Fred and I worked with a Boy Scout troop for close to 15 years, and he used to pull out his copy of William Golding's novel Lord of the Flies by way of explaining to the dads of the 11-year-olds what they could expect from a pack of teenage boys.
Standout theater director Peter Brooks filmed the book in 1963 - in black and white, with a group of English schoolboys. Updated from the original shipwreck, the boys are marooned by a plane crash. Nevertheless, the story is the same: how easily the veneer of civilization rubs away to reveal the savage.
At the start, Ralph and the boy we'll only know as Piggy promote rules and fairness, but already we recognize a boy, Jack, who itches to be in control and soon finds ways to attract a following. Ralph, with his insistence on allowing anyone to speak while holding the conch shell, and emphasizing the importance of using a fire to signal rescuers, represents civilization itself. Piggy, nearsighted, asthmatic and chubby, represents physical weakness - but his limitations make him kind to the younger boys - he looks after them, tells them stories, comforts them. Jack represents savage remorselessness, favoring those boys who accept his authority and using fear to control the rest.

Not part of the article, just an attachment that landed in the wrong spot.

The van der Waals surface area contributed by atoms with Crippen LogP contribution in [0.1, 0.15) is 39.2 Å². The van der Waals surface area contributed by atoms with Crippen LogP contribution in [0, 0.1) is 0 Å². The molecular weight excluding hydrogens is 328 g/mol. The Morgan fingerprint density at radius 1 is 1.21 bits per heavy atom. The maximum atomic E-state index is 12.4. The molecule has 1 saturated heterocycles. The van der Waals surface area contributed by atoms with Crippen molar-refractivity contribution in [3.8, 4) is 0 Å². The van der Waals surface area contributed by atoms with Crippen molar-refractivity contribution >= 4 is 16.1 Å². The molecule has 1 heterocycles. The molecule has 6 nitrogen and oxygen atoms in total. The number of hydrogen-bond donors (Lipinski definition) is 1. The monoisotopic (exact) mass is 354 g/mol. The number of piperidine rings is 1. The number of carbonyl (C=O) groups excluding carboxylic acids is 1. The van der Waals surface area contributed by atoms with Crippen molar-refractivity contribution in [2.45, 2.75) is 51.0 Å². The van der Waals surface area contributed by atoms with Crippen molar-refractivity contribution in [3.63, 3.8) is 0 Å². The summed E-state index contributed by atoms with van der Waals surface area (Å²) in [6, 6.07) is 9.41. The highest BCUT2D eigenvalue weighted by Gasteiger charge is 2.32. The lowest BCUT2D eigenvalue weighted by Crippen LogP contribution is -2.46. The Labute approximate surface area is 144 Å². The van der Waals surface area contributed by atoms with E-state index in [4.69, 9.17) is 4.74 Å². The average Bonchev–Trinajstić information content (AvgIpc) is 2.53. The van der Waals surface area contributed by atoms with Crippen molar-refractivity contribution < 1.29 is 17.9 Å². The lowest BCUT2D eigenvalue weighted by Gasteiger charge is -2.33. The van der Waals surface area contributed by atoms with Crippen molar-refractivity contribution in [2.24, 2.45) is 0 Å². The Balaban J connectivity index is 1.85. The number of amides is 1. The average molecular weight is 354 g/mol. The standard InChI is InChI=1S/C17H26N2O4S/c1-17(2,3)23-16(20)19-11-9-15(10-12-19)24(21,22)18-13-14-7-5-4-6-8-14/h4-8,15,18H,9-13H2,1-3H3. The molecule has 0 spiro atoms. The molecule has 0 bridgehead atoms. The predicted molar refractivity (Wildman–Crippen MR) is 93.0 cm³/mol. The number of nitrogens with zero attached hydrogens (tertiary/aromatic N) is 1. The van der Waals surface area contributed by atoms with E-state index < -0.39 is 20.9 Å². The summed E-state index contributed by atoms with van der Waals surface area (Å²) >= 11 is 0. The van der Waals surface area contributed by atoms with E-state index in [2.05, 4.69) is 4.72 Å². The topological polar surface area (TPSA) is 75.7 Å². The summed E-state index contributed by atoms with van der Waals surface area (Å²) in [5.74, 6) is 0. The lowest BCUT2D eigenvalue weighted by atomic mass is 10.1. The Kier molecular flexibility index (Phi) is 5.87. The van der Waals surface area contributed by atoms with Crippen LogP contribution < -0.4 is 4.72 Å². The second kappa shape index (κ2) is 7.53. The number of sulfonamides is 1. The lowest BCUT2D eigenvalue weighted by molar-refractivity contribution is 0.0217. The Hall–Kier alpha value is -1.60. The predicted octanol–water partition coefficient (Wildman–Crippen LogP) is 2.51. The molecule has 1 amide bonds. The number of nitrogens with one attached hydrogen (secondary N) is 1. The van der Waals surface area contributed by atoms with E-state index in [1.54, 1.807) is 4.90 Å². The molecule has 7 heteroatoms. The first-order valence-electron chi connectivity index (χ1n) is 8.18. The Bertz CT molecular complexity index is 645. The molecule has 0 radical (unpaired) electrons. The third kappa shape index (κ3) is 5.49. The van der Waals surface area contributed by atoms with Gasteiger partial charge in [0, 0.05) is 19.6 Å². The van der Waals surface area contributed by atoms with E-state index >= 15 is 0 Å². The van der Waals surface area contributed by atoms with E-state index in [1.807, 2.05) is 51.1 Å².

There is also a Beast. When the camera finally gives us a clear look at a dead paratrooper, we understand it doesn't matter that this apparition is human and dead - the boys are afraid of an external threat. Guarding against the Beast gives them purpose and community, but it also drives them to extremity. And they forget what Ralph tries again and again to remind them: their first duty is to signal for help - that is, to remember the civilization they have left, to maintain loyalty to it, to keep themselves in a state such that they can return to it.
Fire, killing the pigs, blood, discarding their clothes in favor of body paint and masks - these elements mark the group's descent. Ralph's signal fire is a cry for help, but the bonfires that incite the others to bloodlust are its opposite. To someone who worked with boys for many years, this was all so familiar: pyromania, struggles for dominance, scapegoating, the animal just beneath the surface - but always there were boys willing to help the younger and weaker in their midst, to tolerate difference, to uphold (at least some of) the aims of civilization. The savage cannot be removed from within us - the best we can do is to give that wildness forms of expression that allow our humanity to flourish.